A great update from our Summer Camp intern Taylor Woodruff:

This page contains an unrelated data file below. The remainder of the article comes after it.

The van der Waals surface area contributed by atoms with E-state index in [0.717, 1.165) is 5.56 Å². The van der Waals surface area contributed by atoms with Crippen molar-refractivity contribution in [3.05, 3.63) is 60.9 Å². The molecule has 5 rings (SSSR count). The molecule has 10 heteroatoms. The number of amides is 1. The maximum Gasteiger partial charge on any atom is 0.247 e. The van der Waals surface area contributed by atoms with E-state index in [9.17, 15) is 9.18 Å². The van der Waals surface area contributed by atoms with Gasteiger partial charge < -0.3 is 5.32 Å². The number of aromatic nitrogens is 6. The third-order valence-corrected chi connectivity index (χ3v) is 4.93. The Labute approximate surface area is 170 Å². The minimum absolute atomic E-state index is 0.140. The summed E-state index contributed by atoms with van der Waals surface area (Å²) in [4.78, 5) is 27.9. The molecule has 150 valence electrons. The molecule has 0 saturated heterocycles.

Planning the whole camp was one thing, but actually running the Sustainable You summer camp was awesome! I was a little nervous to meet all of the campers, but everyone was extremely kind and caring. The kids are what made the camp so great! Of course the activities were fun, but seeing them engaging and actually caring about our planet is what makes it all worth it. They were all such a joy to be around. Although I am the intern, I didn't feel like I was working. I wanted to be there and I was having just as much fun as all the other campers. The whole property of HREC is gorgeous, and exploring the area with fun activities was my favorite part. The hardest part of camp was to not just be their friend, but to keep reminding them that I am an adult and they needed to be listening when I was talking. If Hannah and I split into groups to do an activity, my group seemed to be a lot more off-task and thought they were allowed to do whatever they pleased. It was difficult for me to keep their attention when they just wanted to hangout and play, not listen to what I was trying to teach them. But for the most part, everyone tried to listen as best they could. Of course it can be difficult at their age, but they really tried and that's what matters. For me, the activities which involved a little more science were my favorites. For example, I got to do some chemistry with the campers. They performed water quality tests, and determined whether the water was healthy or polluted. It made me happy to bring out the microscopes, and have the campers observe spiders and snake skin extremely close. Putting the solar cars together was also great. Then I got to help tweak their cars to race faster. We got to see and appreciate the animals: five lambs, a giant wolf spider, multiple species of snakes, lizards, rats, mice, scorpions, and the sheep dogs with their sheep. Although we didn't see them in-person, the campers found so much more wildlife on their trail cameras. They got some awesome pictures of raccoons, foxes, and more! When I was planning for Tuesday morning, I was worried about our water treatment tour. We haven't been there before, so we weren't sure what to expect. It actually was a lot of the kids favorite tour, so that was great. Hannah and I might've been too prepared with planning, and ended up with a lot of backup activities. It was way better to overplan, than to have empty spaces where the kids would be bored. Overall, the whole camp was a blast, and I would love to come and help out if they ever need me again.